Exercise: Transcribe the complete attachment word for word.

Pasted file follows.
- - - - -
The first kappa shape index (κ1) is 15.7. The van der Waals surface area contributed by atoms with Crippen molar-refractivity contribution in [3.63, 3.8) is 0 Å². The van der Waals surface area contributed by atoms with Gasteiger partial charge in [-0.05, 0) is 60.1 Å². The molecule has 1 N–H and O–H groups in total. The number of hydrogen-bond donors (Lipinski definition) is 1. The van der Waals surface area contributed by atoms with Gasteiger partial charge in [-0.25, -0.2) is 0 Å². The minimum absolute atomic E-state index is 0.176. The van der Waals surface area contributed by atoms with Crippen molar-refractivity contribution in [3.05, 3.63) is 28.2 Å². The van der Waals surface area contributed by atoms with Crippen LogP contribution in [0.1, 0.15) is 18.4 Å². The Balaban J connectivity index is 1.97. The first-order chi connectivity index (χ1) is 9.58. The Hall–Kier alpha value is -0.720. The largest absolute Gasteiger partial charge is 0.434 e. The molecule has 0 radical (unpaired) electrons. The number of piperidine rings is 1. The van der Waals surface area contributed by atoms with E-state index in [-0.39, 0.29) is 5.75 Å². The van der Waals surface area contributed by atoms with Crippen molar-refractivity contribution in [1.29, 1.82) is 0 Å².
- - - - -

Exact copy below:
The first kappa shape index (κ1) is 15.7. The van der Waals surface area contributed by atoms with Crippen molar-refractivity contribution in [3.63, 3.8) is 0 Å². The van der Waals surface area contributed by atoms with Gasteiger partial charge in [-0.05, 0) is 60.1 Å². The molecule has 1 N–H and O–H groups in total. The number of hydrogen-bond donors (Lipinski definition) is 1. The van der Waals surface area contributed by atoms with Gasteiger partial charge in [-0.25, -0.2) is 0 Å². The minimum absolute atomic E-state index is 0.176. The van der Waals surface area contributed by atoms with Crippen molar-refractivity contribution in [3.05, 3.63) is 28.2 Å². The van der Waals surface area contributed by atoms with Crippen LogP contribution in [0.1, 0.15) is 18.4 Å². The Balaban J connectivity index is 1.97. The first-order chi connectivity index (χ1) is 9.58. The Hall–Kier alpha value is -0.720. The largest absolute Gasteiger partial charge is 0.434 e. The molecule has 0 radical (unpaired) electrons. The number of piperidine rings is 1. The van der Waals surface area contributed by atoms with E-state index in [-0.39, 0.29) is 5.75 Å². The van der Waals surface area contributed by atoms with Crippen molar-refractivity contribution in [1.29, 1.82) is 0 Å².